It's tempting to dismiss the Deftones' latest effort as evidence that the band is in a holding pattern. The opening track, "Hexagram," begins with a trademark Stephen Carpenter riff, and when the rest of the band joins him, the song lumbers around an all-too-familiar groove. With ten more songs to go, the Deftones sound tired and boxed in by their own playing. The limitations of Carpenter, bassist Chi Cheng and drummer Abe Cunningham haven't been so painfully clear since the band's debut album, Adrenaline. Even singer and part-time guitarist Chino Moreno is beginning to show signs of creative wear.
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But two things save this record -- and elevate it above the Deftones' previous work. For starters, the songs create a spatial sense so wide that they spread like multicolored mist over a giant black canvas. The band may be coasting on fumes, but it has managed to drift into haunted, celestial territory. Deftones plays like the soundtrack of an abandoned space station, the kind you see in sci-fi films where the crewmembers have all mysteriously disappeared or died.
The album's second-strongest asset is keyboardist/sampler Frank Delgado, who really steps forward here and practically carries his bandmates for the duration of the ride. The presence of keyboards and ambience is prominent on every single track, integral in establishing the various moods, colors and textures. A master of discretion, Delgado permeates the music without smothering it.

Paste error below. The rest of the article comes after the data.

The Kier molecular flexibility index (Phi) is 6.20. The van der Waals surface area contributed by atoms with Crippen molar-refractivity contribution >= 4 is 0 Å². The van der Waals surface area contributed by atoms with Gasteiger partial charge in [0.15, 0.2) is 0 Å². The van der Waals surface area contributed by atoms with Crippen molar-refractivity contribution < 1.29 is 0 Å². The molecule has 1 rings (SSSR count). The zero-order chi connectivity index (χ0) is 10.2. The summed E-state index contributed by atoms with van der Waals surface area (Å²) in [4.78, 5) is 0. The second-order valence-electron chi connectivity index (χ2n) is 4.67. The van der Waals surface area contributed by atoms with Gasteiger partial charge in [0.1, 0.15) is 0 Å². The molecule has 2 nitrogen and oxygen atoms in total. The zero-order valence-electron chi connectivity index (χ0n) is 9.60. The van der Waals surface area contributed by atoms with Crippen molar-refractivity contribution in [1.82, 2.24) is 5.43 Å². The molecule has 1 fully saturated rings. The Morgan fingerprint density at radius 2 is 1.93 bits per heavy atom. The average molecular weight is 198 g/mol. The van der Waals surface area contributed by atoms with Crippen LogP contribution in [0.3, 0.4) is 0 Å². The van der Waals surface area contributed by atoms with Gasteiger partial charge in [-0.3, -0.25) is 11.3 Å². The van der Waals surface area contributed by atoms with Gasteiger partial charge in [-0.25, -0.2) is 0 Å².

As usual, the Deftones make use of their biggest strength by not using anger as a primary color. Where other bands simply bash, these guys play up ambiguity for its full poetic value. Though it's dour through and through, Deftones never gets oppressive, because it takes work to get your head around the feelings expressed.
This album may very well mark the absolute end of where these guys can go while approaching their instruments the way they do. But in the meantime, the Deftones have once again pushed metal to its outer fringes.